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ACS Award For Encouraging Women Into Careers In The Chemical Sciences

Sponsored by the Camille & Henry Dreyfus Foundation

by Jeff Huber
January 17, 2011 | APPEARED IN VOLUME 89, ISSUE 3

Credit: Steve Schmid
Credit: Steve Schmid

It would be impossible to count the exact number of women chemists who have been impacted by Mamie W. Moy. That’s because, ever since she first began teaching chemistry at the University of Houston (UH) in 1954, Moy has made it a point not only to mentor women chemists herself but also to encourage others to do the same. “Her accomplishments have touched thousands of girls and women of all ages,” marvels Amber S. Hinkle, a former chair of the ACS Women Chemists Committee (WCC).

The need to promote support among female students was readily apparent to Moy upon earning an M.S. in chemistry from UH in 1952. “She first began her educational career under the Administration of President Eisenhower, a period when few women were in science and even fewer ever thought they could be,” notes Karl M. Kadish, a distinguished professor of chemistry at UH.

Recognizing a need for greater support, Moy founded the Neptunium chapter of Iota Sigma Pi, a national honors organization for women chemists, at UH in 1966. She has served as faculty adviser to the organization since its founding and remains active in the organization. In 2006, for instance, Moy helped Iota Sigma Pi work with WCC to coordinate a program for women chemists at the ACS Southwest Regional Meeting.

In addition to her collegiate work, Moy plays an integral role in helping K–12 students cultivate their interest in science. In 1990, she founded the SMART (Science & Mathematics Applied Resources for Teachers) Center to train precollege math and science teachers. Moy continues to serve as center director and teacher. She has also worked since 1990 with high school science teachers as director of her regional Associated Chemistry Teachers of Texas organization.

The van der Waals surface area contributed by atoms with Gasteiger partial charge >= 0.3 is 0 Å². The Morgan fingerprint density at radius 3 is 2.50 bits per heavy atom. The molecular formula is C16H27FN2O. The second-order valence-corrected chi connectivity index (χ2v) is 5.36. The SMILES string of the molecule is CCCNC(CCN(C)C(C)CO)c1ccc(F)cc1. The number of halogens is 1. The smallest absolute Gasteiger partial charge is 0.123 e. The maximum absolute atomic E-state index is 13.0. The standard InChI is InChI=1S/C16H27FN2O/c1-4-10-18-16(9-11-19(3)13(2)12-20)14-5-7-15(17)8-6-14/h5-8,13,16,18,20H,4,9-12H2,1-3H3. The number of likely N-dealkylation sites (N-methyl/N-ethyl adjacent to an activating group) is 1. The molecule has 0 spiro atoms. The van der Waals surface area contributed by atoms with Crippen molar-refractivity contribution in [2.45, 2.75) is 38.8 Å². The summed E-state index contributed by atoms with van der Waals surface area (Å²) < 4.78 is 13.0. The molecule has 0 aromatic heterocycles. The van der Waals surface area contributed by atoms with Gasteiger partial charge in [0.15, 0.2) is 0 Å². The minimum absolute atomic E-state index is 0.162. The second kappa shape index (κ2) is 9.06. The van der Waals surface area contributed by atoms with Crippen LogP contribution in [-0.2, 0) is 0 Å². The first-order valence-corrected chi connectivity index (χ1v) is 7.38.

As a workshop presenter for programs such as “Expanding Your Horizons in Science & Mathematics”—which encourages young women to pursue science, technology, engineering, and mathematics careers—Moy directly engages local youth. She also mentors local high school girls through a program sponsored by Texas Executive Women.

“It’s so wonderful to be around the young people,” Moy beams. “I just love to teach these kids, and when they’re receptive it’s so gratifying.”

“Mamie Moy does more than any other individual I know of to promote education in the sciences and mathematics in the city and state,” says Joe W. Hightower, an emeritus professor of chemical engineering at Rice University. “She knows, and is known and respected by, all of the local K–12 chemistry teachers.”

And at the age of 81, Moy, the longest-tenured professor at UH, shows no signs of slowing down. “She could easily retire,” Kadish notes, “but she refuses to do so because there is still too much work to be done for each new entering class of graduate students, more than half of whom are now female.” A class of graduate chemistry students that is predominantly female? It’s tough not to wonder how much of that is the result of Moy and the countless women inspired by her example.

Moy will present the award address before the Women Chemists Committee.



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